The Hobbit, as a book, was written as a children’s book – a lighthearted there and back again journey. The movie seems to be a bit confused as to whether it is a prequel to the Lord of the Rings movies, or whether it is an adaptation of that light-hearted novel. Certain parts of the movie show a deeply dark and disturbing side, such as the ‘character building’ for Azog during the flashback showing the attempt to retake Moria… while other parts seem to be trying to capture that more light-hearted aspect, such as the chase through the Misty Mountains. Despite well-meaning transitions that do help to limit the jarring impact, there is still a feeling of disconnect between these scenes. I have to say that the light-hearted side felt more appealing given the nature of the story, and overall was more entertaining to watch. Luckily the majority of the movie takes this tone, while the more dark side is only showcased in a selection of scenes. And because of this, it ends up being a truly fun movie to watch, most of the time.
So Where’s the Problem?
Well, the problem lies with the fact that I am an avid Lord of the Rings and Tolkien fan. I felt as if he didn’t consult his source material nearly enough for this movie.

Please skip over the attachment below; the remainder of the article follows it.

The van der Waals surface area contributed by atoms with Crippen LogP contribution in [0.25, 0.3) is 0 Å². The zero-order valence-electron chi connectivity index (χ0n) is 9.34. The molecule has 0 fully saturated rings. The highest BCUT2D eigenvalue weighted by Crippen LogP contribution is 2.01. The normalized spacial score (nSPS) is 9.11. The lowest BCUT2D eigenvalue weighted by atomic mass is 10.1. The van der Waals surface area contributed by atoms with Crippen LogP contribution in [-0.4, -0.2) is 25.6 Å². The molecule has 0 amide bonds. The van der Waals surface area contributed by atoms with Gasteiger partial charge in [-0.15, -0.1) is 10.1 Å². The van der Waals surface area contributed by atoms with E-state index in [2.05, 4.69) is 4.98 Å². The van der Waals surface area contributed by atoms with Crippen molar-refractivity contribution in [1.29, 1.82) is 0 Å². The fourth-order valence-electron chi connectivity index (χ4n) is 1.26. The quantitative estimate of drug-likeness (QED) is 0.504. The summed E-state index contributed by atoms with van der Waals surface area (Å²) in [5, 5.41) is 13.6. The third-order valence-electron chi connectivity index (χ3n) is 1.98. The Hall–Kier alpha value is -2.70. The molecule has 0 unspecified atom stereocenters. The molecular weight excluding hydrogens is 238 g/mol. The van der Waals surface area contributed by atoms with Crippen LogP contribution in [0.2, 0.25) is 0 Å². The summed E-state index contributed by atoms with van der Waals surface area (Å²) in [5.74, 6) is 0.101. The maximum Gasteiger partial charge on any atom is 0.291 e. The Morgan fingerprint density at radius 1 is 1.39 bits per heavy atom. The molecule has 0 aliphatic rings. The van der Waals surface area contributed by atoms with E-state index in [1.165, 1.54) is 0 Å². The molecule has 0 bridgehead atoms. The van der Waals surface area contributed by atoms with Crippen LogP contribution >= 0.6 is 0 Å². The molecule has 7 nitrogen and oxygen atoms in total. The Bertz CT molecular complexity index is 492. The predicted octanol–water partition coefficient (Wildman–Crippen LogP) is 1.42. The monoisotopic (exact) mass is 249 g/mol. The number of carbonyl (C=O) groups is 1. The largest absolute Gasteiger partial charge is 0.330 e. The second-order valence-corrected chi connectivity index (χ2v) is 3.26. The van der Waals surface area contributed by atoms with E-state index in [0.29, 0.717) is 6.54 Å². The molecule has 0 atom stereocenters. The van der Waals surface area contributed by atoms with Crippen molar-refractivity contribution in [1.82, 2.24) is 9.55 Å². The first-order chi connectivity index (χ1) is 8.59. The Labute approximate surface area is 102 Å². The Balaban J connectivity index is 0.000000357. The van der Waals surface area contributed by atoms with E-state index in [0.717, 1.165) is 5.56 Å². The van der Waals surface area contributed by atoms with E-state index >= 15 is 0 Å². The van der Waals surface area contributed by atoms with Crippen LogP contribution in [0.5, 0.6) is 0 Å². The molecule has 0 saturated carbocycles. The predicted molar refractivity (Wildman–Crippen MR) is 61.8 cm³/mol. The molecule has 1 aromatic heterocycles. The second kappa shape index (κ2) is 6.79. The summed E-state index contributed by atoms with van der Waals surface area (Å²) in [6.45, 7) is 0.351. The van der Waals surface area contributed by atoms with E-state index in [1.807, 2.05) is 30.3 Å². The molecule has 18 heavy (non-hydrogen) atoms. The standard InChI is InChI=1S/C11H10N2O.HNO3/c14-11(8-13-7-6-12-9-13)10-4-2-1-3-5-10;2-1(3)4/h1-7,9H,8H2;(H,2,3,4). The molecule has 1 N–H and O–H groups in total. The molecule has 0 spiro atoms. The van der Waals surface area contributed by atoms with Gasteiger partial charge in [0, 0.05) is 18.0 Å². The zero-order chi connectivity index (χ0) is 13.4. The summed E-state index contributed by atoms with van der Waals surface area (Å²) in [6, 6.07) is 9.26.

Gandalf was a point of contention for me. While I absolutely loved his character, and the personality Sir Ian McKellan was able to build into it, but I found that the movies put way too much emphasis on making him into a superhero. While Gandalf was indeed an almost supernatural being, his power was not typically quite so flashy. The pinecones were a much more in-character representation of his power than many of the other aspects. On the subject of Wizards; however, how can I possibly ignore the butchering of Radagast? He was taken from an absentminded yet overall pretty down to earth character who just happened to be able to communicate and understand animals… and transformed into the near-psychotic animal lover we saw in this movie. While I thoroughly enjoyed the rabbit chase scene from a purely neutral point of view… the Tolkien fan died a little inside at that portrayal of a rather fascinating character. The other main character who really felt off for me was Thorin. I felt they tried too hard to make Thorin feel like a rogue-ish anti-hero at the start of the movie, that it really detracted from his overall interest – especially from the perspective of a Tolkien fan.